University of Hartford "H" Magazine - Winter 2019

University of Hartford

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Sunday Afternoon at the Opera - Hasse: Enea in Caonia, Antonio e Cleopatra

07/10/2022 1:00 pm
07/10/2022 4:30 pm


Sunday Afternoon at the Opera host Keith Brown writes:

Every Summer season I make sure to feature something that is pastoral, bucolic, redolent of lush green Nature and the natural world, and, of course, of romantic love in the out-of-doors: a frolic of shepherds and shepherdesses. In the late baroque period the operatic subgenre of the serenata often dealt with bucolic subjects, usually in some setting hearkening back to Greco-Roman antiquity. This Summer Sunday I have two of them to offer up for your listening enjoyment, both of them by Johann Adolf Hasse (1699-1783).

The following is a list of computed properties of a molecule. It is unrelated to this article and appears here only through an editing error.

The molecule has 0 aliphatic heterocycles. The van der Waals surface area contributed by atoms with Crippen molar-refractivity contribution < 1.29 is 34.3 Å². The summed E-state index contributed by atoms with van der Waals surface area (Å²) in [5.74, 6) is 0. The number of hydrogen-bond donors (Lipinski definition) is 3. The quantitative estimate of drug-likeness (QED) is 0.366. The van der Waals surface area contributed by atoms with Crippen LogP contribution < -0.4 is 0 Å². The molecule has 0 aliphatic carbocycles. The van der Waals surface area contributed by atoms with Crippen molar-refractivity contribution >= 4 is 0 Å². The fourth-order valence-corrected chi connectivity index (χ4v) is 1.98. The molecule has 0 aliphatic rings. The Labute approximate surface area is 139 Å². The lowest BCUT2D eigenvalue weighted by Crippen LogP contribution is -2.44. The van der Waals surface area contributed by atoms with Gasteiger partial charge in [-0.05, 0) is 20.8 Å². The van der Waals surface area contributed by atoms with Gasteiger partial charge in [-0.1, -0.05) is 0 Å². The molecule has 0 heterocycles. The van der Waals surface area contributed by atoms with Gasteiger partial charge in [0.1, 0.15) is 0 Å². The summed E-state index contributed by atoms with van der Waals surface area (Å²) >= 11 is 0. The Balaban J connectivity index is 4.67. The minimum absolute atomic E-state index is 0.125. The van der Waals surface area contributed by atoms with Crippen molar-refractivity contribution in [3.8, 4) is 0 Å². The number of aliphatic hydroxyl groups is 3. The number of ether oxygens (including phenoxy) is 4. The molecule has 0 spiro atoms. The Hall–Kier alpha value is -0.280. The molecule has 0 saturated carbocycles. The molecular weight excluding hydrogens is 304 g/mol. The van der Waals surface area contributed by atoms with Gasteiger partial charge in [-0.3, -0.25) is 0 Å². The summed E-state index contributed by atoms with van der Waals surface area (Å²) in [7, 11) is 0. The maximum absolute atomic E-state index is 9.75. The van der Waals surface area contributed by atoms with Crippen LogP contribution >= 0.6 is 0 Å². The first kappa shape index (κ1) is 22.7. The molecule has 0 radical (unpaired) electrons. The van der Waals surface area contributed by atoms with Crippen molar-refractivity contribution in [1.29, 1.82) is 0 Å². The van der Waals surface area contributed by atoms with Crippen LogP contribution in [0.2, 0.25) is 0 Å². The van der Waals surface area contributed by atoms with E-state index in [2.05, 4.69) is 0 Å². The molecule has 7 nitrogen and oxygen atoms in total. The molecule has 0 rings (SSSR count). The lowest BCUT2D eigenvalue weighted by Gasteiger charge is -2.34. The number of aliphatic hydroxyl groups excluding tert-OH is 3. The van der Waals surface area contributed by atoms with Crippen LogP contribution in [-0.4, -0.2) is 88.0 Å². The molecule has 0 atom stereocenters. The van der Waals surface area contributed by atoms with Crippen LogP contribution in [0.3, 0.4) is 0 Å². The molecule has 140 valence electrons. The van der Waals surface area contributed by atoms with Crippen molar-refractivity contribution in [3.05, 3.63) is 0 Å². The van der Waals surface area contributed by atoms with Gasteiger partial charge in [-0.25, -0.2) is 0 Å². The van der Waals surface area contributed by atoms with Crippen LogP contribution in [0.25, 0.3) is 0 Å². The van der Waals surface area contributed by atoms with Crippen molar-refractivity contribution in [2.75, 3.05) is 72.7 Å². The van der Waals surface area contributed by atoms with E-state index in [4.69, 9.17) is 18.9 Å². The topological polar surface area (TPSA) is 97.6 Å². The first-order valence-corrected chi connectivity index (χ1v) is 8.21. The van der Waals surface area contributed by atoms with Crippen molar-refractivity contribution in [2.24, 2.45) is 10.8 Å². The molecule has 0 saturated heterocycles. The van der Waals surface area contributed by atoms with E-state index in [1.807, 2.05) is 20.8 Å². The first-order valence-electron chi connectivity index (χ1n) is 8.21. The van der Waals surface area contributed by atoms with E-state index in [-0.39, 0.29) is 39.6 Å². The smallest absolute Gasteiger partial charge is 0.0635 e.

Hasse was, like Handel, of Saxon origin in Germany, who, also like Handel, got his start as an opera composer in Italy. Young Hasse gravitated to Naples, a center of musical education, with four music conservatories, and many performance venues, especially for opera. His two serenata compositions, Enea in Caonia ("Aeneas in Chaonia," 1727) and Antonio e Cleopatra (1728) were first staged there. "Anthony and Cleopatra" you have heard before on this program, on Sunday, July 19, 2011, as performed by an American ensemble, Ars Lyrica Houston (a Dorian CD release). Enea in Caonia was released in 2020 through the German CPO label. The world premiere recording of this serenata was made in Rome by a Roman period instrument ensemble, Enea Barock Orchestra, directed by Stefano Montanari. (Aptly named, because Enea or Aeneas is the mythical founder of the Eternal City.) Before arriving on Italian soil, so we understand, Aenas the Trojan refugee dallied in what we now call Albania and was welcomed there in the ancient kingdom of Chaonia.